Charles Brockden Brown (Charles Brockden Brown)

Charles Brockden Brown

Author. Charles Brockden Brown is regarded as America’s first professional author. Born in Philadelphia,  his ancestors were Quakers who came over from England on the same ship with William Penn, the founder of Pennsylvania. In 1797 he quit his law studies and moved to New York City,  where he hoped to make a living as a writer.  Brown’s first book is his most famous:  “Wieland” (1798), a tale about an evil ventriloquist who,  by impersonating a supernatural being,  persuades the hero to kill his wife and children.  Following in quick succession were the Gothic novels “Ormund” (1799),  “Arthur Mervyn” (two parts,  1799 and 1800),  “Jane Talbot” (1801),  “Edgar Huntley” (1801),  and “Clara Howard” (1801).  All were very popular and some were reprinted in England,  giving the author an international reputation. In those days publishers bought manuscripts outright without paying royalties,  and Brown made little money from his work.  Crestfallen and with a family to support,  he returned to Philadelphia in 1802 and became a merchant.  In his spare time he managed to edit and publish three short-lived literary magazines, but wrote no more novels. He died at age 39 of tuberculosis. Brown is considered the most important writer of American fiction before James Fenimore Cooper (“The Last of the Mohicans”).  He successfully transplanted the English tradition of the Gothic novel to the United States,  and showed a fascination with psychotic characters long before Edgar Allan Poe, who was influenced by him. (bio by: Bobb Edwards)  Family links:  Spouse:  Elizabeth Linn Brown (1775 – 1834)*  Children:  Charles Brockden Brown (1804 – 1871)* *Calculated relationship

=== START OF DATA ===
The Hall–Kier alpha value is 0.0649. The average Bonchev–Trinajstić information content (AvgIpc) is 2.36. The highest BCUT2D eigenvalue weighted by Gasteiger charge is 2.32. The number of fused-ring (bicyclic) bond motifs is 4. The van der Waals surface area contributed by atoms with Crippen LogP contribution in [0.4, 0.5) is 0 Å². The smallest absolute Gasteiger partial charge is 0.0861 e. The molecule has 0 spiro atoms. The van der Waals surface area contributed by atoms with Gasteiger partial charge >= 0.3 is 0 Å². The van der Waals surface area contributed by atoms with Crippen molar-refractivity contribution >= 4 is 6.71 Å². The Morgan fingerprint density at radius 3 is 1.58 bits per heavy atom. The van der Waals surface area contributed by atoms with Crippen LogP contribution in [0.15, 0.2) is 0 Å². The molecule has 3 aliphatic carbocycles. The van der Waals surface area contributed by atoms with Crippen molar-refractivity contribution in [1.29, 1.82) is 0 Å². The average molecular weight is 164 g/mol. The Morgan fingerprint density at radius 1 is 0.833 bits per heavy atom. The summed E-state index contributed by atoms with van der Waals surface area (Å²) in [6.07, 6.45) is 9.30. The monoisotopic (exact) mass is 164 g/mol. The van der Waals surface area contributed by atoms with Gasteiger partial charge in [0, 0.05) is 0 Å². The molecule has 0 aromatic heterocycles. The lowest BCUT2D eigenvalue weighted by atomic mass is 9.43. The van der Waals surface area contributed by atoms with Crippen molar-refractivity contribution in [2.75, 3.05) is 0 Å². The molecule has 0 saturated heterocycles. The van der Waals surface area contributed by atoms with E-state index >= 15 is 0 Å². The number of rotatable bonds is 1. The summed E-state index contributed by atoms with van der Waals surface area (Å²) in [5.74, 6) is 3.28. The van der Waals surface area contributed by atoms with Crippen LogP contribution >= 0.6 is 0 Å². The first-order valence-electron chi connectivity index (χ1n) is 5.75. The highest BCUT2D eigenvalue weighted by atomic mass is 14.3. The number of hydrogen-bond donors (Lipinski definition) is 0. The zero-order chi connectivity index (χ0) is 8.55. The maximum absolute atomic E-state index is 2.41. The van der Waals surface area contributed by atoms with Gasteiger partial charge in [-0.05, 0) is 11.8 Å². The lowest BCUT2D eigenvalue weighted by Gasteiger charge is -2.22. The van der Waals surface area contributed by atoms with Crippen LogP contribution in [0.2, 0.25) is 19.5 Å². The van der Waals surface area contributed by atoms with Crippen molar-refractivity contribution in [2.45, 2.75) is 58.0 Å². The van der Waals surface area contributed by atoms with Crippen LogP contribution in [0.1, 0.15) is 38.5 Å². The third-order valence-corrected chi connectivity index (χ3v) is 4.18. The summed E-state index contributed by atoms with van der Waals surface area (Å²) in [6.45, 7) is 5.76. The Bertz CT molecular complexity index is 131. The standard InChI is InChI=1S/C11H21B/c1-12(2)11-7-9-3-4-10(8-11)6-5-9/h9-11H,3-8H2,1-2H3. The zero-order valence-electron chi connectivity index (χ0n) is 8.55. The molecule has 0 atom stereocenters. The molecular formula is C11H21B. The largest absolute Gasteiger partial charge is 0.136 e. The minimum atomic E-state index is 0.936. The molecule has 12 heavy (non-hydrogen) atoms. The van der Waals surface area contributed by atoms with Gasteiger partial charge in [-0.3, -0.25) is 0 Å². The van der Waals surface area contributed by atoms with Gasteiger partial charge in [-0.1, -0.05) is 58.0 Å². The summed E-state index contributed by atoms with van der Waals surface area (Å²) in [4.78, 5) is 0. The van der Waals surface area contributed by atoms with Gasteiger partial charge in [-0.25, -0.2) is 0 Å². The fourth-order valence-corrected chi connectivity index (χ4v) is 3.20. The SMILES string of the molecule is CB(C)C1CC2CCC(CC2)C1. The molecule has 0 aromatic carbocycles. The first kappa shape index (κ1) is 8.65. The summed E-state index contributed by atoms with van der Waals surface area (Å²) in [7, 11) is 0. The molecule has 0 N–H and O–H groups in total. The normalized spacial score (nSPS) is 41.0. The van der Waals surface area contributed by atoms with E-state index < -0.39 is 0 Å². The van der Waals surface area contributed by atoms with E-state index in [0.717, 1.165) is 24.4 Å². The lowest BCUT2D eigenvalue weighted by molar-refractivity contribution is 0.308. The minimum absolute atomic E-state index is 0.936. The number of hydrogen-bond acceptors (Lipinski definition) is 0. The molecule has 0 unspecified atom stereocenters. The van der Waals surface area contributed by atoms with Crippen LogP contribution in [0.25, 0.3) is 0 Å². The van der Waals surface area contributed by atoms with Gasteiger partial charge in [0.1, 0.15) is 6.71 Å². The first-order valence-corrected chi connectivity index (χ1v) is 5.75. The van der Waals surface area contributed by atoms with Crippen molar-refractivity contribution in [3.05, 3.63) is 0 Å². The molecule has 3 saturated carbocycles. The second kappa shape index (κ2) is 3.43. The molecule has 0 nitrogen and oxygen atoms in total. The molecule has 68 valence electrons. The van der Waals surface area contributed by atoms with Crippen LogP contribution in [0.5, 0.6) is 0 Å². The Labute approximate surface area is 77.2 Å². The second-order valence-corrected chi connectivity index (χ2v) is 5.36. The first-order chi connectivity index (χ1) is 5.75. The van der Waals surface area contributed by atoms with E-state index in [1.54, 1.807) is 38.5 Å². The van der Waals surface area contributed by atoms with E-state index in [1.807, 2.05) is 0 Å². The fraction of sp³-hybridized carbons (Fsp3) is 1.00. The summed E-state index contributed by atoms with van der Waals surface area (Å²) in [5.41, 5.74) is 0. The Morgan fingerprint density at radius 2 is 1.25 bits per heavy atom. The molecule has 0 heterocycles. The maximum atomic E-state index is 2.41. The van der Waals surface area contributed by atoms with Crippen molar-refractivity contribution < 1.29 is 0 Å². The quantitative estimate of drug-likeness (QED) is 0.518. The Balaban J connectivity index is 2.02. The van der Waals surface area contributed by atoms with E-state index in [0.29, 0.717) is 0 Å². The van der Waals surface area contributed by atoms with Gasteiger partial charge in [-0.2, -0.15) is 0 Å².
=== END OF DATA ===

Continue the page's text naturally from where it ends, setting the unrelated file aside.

Born

  • January, 17, 1771
  • USA
  • Philadelphia, Pennsylvania

Died

  • February, 02, 1810
  • USA
  • Philadelphia, Pennsylvania

Cause of Death

  • tuberculosis

Cemetery

  • Friends Arch Street Meeting House Burial Ground
  • Philadelphia, Pennsylvania
  • USA

1984 profile views